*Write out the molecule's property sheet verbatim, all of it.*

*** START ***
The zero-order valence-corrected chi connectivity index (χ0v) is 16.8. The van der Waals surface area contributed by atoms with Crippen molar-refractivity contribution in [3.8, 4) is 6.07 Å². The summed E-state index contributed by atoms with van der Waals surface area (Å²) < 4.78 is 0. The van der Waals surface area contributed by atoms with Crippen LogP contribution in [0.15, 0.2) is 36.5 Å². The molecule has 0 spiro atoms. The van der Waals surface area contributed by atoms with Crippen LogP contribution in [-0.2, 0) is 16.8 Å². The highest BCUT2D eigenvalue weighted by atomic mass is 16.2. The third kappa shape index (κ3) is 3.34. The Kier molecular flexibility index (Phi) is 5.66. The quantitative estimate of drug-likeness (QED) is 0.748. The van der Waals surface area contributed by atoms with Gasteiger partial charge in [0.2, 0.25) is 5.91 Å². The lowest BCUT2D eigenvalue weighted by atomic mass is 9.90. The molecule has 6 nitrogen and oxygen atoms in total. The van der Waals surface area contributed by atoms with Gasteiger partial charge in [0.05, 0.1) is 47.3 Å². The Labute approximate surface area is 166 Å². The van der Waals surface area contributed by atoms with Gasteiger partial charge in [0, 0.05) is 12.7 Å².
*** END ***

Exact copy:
The zero-order valence-corrected chi connectivity index (χ0v) is 16.8. The van der Waals surface area contributed by atoms with Crippen molar-refractivity contribution in [3.8, 4) is 6.07 Å². The summed E-state index contributed by atoms with van der Waals surface area (Å²) < 4.78 is 0. The van der Waals surface area contributed by atoms with Crippen LogP contribution in [0.15, 0.2) is 36.5 Å². The molecule has 0 spiro atoms. The van der Waals surface area contributed by atoms with Crippen LogP contribution in [-0.2, 0) is 16.8 Å². The highest BCUT2D eigenvalue weighted by atomic mass is 16.2. The third kappa shape index (κ3) is 3.34. The Kier molecular flexibility index (Phi) is 5.66. The quantitative estimate of drug-likeness (QED) is 0.748. The van der Waals surface area contributed by atoms with Gasteiger partial charge in [0.2, 0.25) is 5.91 Å². The lowest BCUT2D eigenvalue weighted by atomic mass is 9.90. The molecule has 6 nitrogen and oxygen atoms in total. The van der Waals surface area contributed by atoms with Gasteiger partial charge in [0.05, 0.1) is 47.3 Å². The Labute approximate surface area is 166 Å². The van der Waals surface area contributed by atoms with Gasteiger partial charge in [0, 0.05) is 12.7 Å².